Looking at the sum of its parts, The Lord of the Rings is probably the best trilogy ever made. As a friend pointed out, most “trilogies” are in fact series that followed a successful first movie. Only The Lord of the Rings was conceived as a trilogy from the beginning.
I will not be disappointed if The Return of the King wins Best Picture or if Peter Jackson wins Best Director at this year’s Oscars. Although the award will ostensibly be for The Return of the King, statuettes would actually be well-deserved rewards for seven years of hard work on three epic films by one talented nerd and his crew.
Return of the Rings
PG-13 for Intense battle sequences, frightening images
As in Tolkien’s books, several threads weave through Return of the King.
It opens on a flashback to Smeagol (Andy Serkis) as a normal-looking hobbit-type creature, fishing with a friend when the friend finds a golden ring. Smeagol quickly becomes jealous of his friend’s interest in the ring, and kills him. A series of shots shows Smeagol’s corruption into the thing that is now called Gollum.
Now, Gollum, Frodo (Elijah Wood), and Sam (Sean Astin) have made it to the outskirts of Mordor. They need to find their way in to Mount Doom, where they can destroy the ring. Gollum turns Frodo against Sam, and they separate. Alone with his “master,” Gollum leads Frodo into Shelob’s lair where he expects the spider will devour the hobbit and spit out the ring. Frightened but ever courageous, Sam resolves to help Frodo, whatever happens.
Gandalf (Ian McKellen) and Pippin (Billy Boyd) find themselves in the city of Minas Tirith. The steward-king Denethor (John Noble) has gone mad with grief over the loss of his favorite son Boromir (who died at the end of Fellowship). The city is about to be besieged by armies of Mordor, so Gandalf takes control from the useless Denethor.
Aragorn (Viggo Mortenson) is playing politics in Rohan, trying to raise an army for the defense of Minas Tirith. Elrond (Hugo Weaving) arrives in Rohan to present Aragorn with the reforged sword of the house of Gondor. With the sword as proof of his claim to the throne, he is able to demand the loyalty of an army of ghosts, who sail with him to Minas Tirith.
After the denouement, Jackson wisely gives the audience ten minutes to come down. With this time, he shows us Aragorn’s coronation (looking a lot like the last scene in Star Wars). He shows us the hobbits’ return to the shire (shortened and sanitized from the book’s scenes), and a touching, moving, final farewell that nicely caps three years and ten hours of some of the best moviemaking ever.
While The Return of the King will be praised for its big battle scenes, they are balanced by the smaller, more intimate human stories. As Frodo collapses under the weight of his burden, ever-loyal Sam picks up the slack. Serkis continues his standout performance as Gollum, driven by a patient, insatiable desire for his “preciousss.”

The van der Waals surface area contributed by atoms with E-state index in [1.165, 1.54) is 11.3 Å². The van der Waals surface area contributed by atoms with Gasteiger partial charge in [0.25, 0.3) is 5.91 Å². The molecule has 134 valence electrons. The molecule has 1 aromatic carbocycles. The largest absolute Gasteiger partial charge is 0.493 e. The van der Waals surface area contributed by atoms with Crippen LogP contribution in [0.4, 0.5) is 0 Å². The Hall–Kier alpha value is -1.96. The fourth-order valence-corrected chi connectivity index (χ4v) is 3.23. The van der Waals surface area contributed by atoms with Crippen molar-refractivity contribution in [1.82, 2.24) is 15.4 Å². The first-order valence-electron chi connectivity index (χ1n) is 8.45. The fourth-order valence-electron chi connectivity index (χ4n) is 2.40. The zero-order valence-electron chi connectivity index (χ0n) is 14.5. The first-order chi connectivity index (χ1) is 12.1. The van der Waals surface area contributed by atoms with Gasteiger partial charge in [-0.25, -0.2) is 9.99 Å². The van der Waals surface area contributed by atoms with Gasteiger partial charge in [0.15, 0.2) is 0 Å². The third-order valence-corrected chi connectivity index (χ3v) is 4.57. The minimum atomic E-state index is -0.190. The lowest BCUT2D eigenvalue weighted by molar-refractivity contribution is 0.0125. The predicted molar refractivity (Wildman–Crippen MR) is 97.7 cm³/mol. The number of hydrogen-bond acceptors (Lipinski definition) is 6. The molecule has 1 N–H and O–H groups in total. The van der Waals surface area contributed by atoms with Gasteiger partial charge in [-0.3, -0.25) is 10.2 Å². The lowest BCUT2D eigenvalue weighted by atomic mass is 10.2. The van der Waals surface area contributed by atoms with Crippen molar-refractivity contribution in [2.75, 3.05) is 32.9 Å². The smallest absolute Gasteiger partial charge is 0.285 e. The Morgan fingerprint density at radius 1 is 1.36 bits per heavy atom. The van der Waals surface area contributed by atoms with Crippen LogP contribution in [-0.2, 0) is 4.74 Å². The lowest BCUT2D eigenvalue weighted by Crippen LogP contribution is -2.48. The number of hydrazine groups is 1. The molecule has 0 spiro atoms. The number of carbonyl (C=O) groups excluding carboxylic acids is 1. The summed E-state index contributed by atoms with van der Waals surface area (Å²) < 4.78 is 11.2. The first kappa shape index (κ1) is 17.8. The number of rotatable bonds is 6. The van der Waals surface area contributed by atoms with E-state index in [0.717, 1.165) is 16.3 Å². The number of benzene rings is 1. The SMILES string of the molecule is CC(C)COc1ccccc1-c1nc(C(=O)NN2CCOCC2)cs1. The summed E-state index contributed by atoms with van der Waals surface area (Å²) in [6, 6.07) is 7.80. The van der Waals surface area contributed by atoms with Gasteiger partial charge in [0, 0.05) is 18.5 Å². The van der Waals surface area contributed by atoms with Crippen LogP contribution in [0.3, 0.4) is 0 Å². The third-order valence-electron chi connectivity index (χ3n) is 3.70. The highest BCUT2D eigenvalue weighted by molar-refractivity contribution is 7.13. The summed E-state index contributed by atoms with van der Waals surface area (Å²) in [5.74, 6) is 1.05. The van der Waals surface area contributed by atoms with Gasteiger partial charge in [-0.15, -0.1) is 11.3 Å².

But not all of the characters get their due. Aragorn, who is the title character after all, doesn’t get as much screen time as I had hoped. Legolas and Gimli have so little to do they are relegated to sidekick status.
There are other disappointments, too. For one thing, The Return of the King isn’t as fresh as the other two. The first film introduced us to Jackson’s vision. The second film introduced us to Gollum and the Ents. The third film does introduce some new creatures — oliphants and the flying Nazgul — but these are background filler, not foreground characters.
For another, there is something unsatisfying about watching a screenful of film where almost nothing was actually photographed. The scenes of giant oliphants stomping the swarming human soldiers look like a video game. And when Legolas swings from the oliphant harnesses, he seems to defy the laws of physics. Computer generated (CG) graphics are a necessary evil, and Jackson uses them better than most directors, but they are often cold and disappointing.
Finally, Jackson resorts to presenting the chaos of battle. In other words, rather than showing us what happens, he too often shows closeups of blurry figures from shaky cameras. Again, Jackson does it better than most directors, but he does occasionally use these cheap tricks.
These are minor complaints, however, and they hardly detract from the accomplishment of Jackson and his team of thousands. The Return of the King is an astounding achievement. The visual scope of the movie is unmatched by anything but the two previous movies.
In particular, the costumes (by Ngila Dickson and Richard Taylor) for all the actors and extras add an air of authenticity that makes up for the CG effects. Each soldier wears a distinctive helmet, and every horse is armored with worked leather or steel.
Then there are Jackson’s low-tech but surprisingly effective tricks to make human-sized actors appear as small as hobbits or as large as white wizards. These simple effects are often the most amazing and convincing. You really believe you are looking into another reality, and not at some computer display of a video game.
On its own, The Return of the King may not deserve all the Oscars it will win. But as the final chapter in a 10-hour, three-film epic, it does.
Along with Best Picture and Best Director, special consideration ought to go to McKellen, who gives Gandalf a knowledge beyond what is written in the script, and Serkis, who was recognized by many groups, but not the Academy, last year for Gollum.